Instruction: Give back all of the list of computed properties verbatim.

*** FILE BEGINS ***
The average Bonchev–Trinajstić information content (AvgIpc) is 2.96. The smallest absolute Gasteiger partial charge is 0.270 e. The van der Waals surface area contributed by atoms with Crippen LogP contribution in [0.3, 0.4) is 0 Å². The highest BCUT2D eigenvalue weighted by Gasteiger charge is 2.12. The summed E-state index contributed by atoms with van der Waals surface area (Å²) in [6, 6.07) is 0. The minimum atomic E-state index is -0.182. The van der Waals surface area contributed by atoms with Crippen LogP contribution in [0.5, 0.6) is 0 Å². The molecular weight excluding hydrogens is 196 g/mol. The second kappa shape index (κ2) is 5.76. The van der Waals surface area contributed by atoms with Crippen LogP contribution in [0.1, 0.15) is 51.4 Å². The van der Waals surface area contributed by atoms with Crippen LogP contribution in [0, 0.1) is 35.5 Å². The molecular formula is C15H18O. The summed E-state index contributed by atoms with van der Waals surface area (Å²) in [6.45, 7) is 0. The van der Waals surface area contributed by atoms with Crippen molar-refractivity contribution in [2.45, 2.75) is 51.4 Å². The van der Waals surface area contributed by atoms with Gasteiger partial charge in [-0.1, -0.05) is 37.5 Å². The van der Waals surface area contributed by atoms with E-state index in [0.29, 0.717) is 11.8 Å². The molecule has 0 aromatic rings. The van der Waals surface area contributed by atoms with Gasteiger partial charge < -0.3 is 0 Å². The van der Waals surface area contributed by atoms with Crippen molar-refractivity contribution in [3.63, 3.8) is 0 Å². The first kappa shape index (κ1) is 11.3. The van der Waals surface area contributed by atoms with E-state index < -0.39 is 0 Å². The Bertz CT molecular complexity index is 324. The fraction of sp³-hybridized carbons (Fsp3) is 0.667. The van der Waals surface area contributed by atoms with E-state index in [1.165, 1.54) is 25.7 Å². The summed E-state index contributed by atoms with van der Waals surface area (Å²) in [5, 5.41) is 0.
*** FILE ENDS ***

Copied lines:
The average Bonchev–Trinajstić information content (AvgIpc) is 2.96. The smallest absolute Gasteiger partial charge is 0.270 e. The van der Waals surface area contributed by atoms with Crippen LogP contribution in [0.3, 0.4) is 0 Å². The highest BCUT2D eigenvalue weighted by Gasteiger charge is 2.12. The summed E-state index contributed by atoms with van der Waals surface area (Å²) in [6, 6.07) is 0. The minimum atomic E-state index is -0.182. The van der Waals surface area contributed by atoms with Crippen LogP contribution in [0.5, 0.6) is 0 Å². The molecular weight excluding hydrogens is 196 g/mol. The second kappa shape index (κ2) is 5.76. The van der Waals surface area contributed by atoms with Crippen LogP contribution in [0.1, 0.15) is 51.4 Å². The van der Waals surface area contributed by atoms with Crippen LogP contribution in [0, 0.1) is 35.5 Å². The molecular formula is C15H18O. The summed E-state index contributed by atoms with van der Waals surface area (Å²) in [6.45, 7) is 0. The van der Waals surface area contributed by atoms with Crippen molar-refractivity contribution in [2.45, 2.75) is 51.4 Å². The van der Waals surface area contributed by atoms with Gasteiger partial charge in [-0.1, -0.05) is 37.5 Å². The van der Waals surface area contributed by atoms with E-state index in [0.29, 0.717) is 11.8 Å². The molecule has 0 aromatic rings. The van der Waals surface area contributed by atoms with Gasteiger partial charge < -0.3 is 0 Å². The van der Waals surface area contributed by atoms with Crippen molar-refractivity contribution in [3.63, 3.8) is 0 Å². The first kappa shape index (κ1) is 11.3. The van der Waals surface area contributed by atoms with E-state index < -0.39 is 0 Å². The Bertz CT molecular complexity index is 324. The fraction of sp³-hybridized carbons (Fsp3) is 0.667. The van der Waals surface area contributed by atoms with E-state index in [1.165, 1.54) is 25.7 Å². The summed E-state index contributed by atoms with van der Waals surface area (Å²) in [5, 5.41) is 0.